Fear Factory’s fourth LP entitled “Digimortal” is a blend of cyber-metal screams describing in detail the unification of man and machine.  Burton C. Bell sings of an apocalyptic vision in which cloning and memory implants hold the potential of sustaining human life forever, while guitarist Dino Cazares, bassist Christian Olde Wolbers and drummer Raymond Herrera fuel the raging and powerful nightmare.  This latest project exemplifies a progressive effort for the band that originated back in 1992. 

Some facts about the fearless foursome—ten years on the road, four LPs and an EP, a gold record for their third LP “Obsolete”, a black T-shirt, long-haired appearance reminiscent of early Sepultura or Slayer and live shows that are said to radiate phenomenal energy and emotion.  Success of such a band is no small feat, especially given the growing popularity of generically formatted Slipknot/Limp Bizkit imitations.


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The Union Underground on the cover of Maximum Ink June 2001

Union Underground

by Michelle Harper
June 2001

It’s 3 o’clock in the afternoon, and Bryan Scott sounds like he’s been up for days. One of the handful of fortunate bands to participate in this year’s blockbuster “Ozzfest” tour, Union Underground’s lead singer is tired, but still going strong. “We’re leaving for Europe for three weeks, then back home for like a day, then we’re doing Ozzfest for like three months”.  Fatigued but eager to talk about his band, Scott begins recounting the life of a hard working musician on his way to the top, and his participation in the festival of the summer—Ozzfest.

For Scott, Union Underground began ten years ago when he met guitarist Patrick Kennison. Scott laughs, saying “Patrick and I have been teaching each other guitar since we were 14. I was the guy in school wearing the Guns-N-Roses T-shirt and he was the guy wearing the Metallica shirt.  We’ve basically been married for 10 years.”  Scott’s love of music began as soon as he purchased Motely Crue’s “Shout at the Devil”, and he’s been singing hard ever since.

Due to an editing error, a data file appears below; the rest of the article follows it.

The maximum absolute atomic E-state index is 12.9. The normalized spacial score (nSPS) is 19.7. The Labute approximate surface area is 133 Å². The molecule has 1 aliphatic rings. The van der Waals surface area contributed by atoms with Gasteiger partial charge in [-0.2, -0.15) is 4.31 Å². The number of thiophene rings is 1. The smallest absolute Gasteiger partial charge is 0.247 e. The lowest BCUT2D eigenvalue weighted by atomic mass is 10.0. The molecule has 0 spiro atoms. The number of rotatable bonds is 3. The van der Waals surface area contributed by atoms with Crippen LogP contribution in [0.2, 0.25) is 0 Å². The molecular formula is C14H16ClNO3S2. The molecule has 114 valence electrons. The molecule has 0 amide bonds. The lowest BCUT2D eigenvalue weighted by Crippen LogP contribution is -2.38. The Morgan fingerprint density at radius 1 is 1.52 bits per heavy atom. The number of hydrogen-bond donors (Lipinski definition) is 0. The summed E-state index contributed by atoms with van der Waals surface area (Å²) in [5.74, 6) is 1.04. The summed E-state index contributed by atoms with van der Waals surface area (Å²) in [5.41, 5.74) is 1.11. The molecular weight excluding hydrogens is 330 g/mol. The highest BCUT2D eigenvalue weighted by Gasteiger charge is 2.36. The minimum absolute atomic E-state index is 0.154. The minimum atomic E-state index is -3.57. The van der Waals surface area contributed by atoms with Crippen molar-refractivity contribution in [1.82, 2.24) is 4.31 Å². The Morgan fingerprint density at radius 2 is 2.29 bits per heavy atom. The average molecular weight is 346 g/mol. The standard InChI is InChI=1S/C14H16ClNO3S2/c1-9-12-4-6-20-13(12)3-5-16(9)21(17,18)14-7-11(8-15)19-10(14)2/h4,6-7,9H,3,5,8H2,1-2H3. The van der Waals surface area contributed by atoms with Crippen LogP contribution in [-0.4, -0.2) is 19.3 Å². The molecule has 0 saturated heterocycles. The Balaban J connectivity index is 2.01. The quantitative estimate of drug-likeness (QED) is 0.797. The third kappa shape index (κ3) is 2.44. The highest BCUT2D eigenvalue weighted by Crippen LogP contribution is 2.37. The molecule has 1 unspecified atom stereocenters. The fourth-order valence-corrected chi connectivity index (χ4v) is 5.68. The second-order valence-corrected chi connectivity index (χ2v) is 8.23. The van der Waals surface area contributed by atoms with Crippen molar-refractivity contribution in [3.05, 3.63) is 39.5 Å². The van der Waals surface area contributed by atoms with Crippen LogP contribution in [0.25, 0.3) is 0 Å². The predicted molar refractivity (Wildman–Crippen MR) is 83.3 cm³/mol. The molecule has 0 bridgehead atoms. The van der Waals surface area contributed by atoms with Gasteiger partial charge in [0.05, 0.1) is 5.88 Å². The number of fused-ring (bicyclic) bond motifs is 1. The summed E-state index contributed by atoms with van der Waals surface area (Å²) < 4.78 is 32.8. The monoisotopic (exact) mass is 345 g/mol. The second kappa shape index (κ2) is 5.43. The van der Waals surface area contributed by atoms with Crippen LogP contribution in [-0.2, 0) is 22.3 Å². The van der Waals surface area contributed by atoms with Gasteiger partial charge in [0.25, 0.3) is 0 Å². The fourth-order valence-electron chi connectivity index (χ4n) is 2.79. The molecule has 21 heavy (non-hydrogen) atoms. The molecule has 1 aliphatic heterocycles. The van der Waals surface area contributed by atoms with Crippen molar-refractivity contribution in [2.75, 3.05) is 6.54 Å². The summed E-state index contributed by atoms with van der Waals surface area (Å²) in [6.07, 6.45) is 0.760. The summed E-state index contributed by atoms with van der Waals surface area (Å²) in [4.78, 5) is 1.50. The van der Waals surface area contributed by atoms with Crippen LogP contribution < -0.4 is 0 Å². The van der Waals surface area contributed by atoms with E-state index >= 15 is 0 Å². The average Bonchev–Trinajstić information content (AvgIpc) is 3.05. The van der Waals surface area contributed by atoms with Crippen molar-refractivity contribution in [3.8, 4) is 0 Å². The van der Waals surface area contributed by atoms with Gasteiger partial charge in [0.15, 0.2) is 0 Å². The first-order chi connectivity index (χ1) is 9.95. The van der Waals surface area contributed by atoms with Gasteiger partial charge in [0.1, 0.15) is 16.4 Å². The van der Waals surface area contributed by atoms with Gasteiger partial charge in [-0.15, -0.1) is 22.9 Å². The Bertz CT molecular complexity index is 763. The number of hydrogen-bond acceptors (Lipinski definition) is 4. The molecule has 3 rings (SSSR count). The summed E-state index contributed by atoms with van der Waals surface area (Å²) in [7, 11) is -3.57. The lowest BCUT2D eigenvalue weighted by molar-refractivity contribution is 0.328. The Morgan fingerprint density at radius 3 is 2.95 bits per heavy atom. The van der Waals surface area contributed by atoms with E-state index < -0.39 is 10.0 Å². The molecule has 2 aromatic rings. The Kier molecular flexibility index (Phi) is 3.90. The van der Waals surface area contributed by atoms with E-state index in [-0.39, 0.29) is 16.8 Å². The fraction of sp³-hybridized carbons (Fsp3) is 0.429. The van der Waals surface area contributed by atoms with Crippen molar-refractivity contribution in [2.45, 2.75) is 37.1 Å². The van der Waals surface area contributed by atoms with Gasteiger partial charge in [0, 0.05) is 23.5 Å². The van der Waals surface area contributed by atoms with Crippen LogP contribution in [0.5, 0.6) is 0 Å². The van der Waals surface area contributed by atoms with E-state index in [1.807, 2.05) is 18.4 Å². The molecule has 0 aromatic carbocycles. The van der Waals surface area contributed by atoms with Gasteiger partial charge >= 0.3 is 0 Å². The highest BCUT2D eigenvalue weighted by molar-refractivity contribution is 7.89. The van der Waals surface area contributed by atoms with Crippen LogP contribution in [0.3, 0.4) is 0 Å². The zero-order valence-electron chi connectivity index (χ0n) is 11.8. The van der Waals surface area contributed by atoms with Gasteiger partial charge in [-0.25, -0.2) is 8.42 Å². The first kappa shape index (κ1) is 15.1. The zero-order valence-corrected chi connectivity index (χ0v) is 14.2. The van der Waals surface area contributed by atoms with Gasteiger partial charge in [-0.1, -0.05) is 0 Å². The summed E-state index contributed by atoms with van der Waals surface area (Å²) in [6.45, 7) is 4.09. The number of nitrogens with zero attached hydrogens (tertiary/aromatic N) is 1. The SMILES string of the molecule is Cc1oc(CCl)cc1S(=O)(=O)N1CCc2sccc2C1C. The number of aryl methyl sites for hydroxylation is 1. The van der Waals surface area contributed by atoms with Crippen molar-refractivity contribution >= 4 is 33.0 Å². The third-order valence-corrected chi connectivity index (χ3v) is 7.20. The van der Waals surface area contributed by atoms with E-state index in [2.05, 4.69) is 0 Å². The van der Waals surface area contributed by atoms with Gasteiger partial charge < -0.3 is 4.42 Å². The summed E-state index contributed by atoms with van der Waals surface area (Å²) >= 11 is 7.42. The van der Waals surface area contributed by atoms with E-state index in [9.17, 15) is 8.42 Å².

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Japan's Cibo Matto on the cover of Maximum Ink in May 2001

Cibo Matto

by David A. Kulczyk
May 2001

Very few bands have had such an incredible debut album like Cibo Matto’s Viva L.A. Woman. Like an inexpensive sushi bar, Viva L.A. Woman was a Smorgasbord of contradictions.  Light, but heavy, simple yet complicated, joyful with a hint of homesickness in an electronic mix that never sounds the same way twice.

Yuka Honda and Miho Hatori, expatriates from Japan have fused Trip-Hop, rap, rock, jazz, Asian and Brazilian music into a sound of their own that has been described by music journalists as fun, precious, teasing, joyful, cheerful, good-natured, quirky, silly, carefree, ironic and wry.  Multi-instrumentalist Honda is a longtime member of the Manhattan art scene and was once in the Brooklyn Funk Essentials.  Hatori, a former member of the Tokyo rap unit Kimidori and a former club DJ, came to the States in 1993. After meeting in 1994, they started the short-lived band, Leitoh Lychee.  Honda and Hatori formed Cibo Matto, (Italian for “food madness”) shortly afterwards.

Cibo Matto take their time in the studio, their latest release Stereo Type A appeared in the stores in 1999.  Although less edgy than Viva L.A. Woman, Stereo Type A shows signs of maturity and the affects of love and all the good and bad things that go with it.  I had a chance to interview Miho Hatori.


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The Red Elvises on the cover of Maximum Ink in April 2001

The Red Elvises

by David A. Kulczyk
April 2001

Imagine growing up in the old Soviet Union and playing Rock and Roll music? But you have a bigger dream, to play Rock and Roll in the country where it all started, The United States of America.

That’s what the Red Elvises did and have been making America a better place to live. The “now” Venice Beach, California based band have been taking their Eastern Europe style of Rock and Roll to everywhere and anywhere they can plug in their amplifiers.  “We speak the language that people understand,” said Oleg, the former balalaika player.

Oleg Bernov, Igor Yuzoz and Zhenya Kolykhanov have throughout their Red Elvises career, played bass, guitar, and lead guitar respectively, but now because of the loss of their longtime American drummer Avi Sills, the Red Elvises all take turns playing bass, drums and guitar.  “Now it’s a 3 piece band,” said Oleg.  “Our American drummer is gone, spontaneously combusted like in Spinal Tap.”